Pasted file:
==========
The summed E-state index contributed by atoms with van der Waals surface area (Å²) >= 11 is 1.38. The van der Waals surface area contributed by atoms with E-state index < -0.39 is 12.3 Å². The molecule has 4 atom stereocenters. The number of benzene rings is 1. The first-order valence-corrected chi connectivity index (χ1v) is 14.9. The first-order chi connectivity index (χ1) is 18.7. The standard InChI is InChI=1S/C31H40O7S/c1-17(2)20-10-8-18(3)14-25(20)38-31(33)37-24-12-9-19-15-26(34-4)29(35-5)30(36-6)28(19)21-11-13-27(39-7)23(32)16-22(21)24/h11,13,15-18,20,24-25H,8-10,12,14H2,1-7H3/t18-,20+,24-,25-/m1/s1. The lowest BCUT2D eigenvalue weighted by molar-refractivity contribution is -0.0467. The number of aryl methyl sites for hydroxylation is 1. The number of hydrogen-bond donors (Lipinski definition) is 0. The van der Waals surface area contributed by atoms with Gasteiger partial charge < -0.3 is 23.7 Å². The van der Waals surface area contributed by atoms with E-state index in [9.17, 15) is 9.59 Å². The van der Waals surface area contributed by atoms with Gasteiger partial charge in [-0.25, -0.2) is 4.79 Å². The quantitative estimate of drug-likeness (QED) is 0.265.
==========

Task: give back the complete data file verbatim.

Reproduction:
The summed E-state index contributed by atoms with van der Waals surface area (Å²) >= 11 is 1.38. The van der Waals surface area contributed by atoms with E-state index < -0.39 is 12.3 Å². The molecule has 4 atom stereocenters. The number of benzene rings is 1. The first-order valence-corrected chi connectivity index (χ1v) is 14.9. The first-order chi connectivity index (χ1) is 18.7. The standard InChI is InChI=1S/C31H40O7S/c1-17(2)20-10-8-18(3)14-25(20)38-31(33)37-24-12-9-19-15-26(34-4)29(35-5)30(36-6)28(19)21-11-13-27(39-7)23(32)16-22(21)24/h11,13,15-18,20,24-25H,8-10,12,14H2,1-7H3/t18-,20+,24-,25-/m1/s1. The lowest BCUT2D eigenvalue weighted by molar-refractivity contribution is -0.0467. The number of aryl methyl sites for hydroxylation is 1. The number of hydrogen-bond donors (Lipinski definition) is 0. The van der Waals surface area contributed by atoms with Gasteiger partial charge < -0.3 is 23.7 Å². The van der Waals surface area contributed by atoms with E-state index in [9.17, 15) is 9.59 Å². The van der Waals surface area contributed by atoms with Gasteiger partial charge in [-0.25, -0.2) is 4.79 Å². The quantitative estimate of drug-likeness (QED) is 0.265.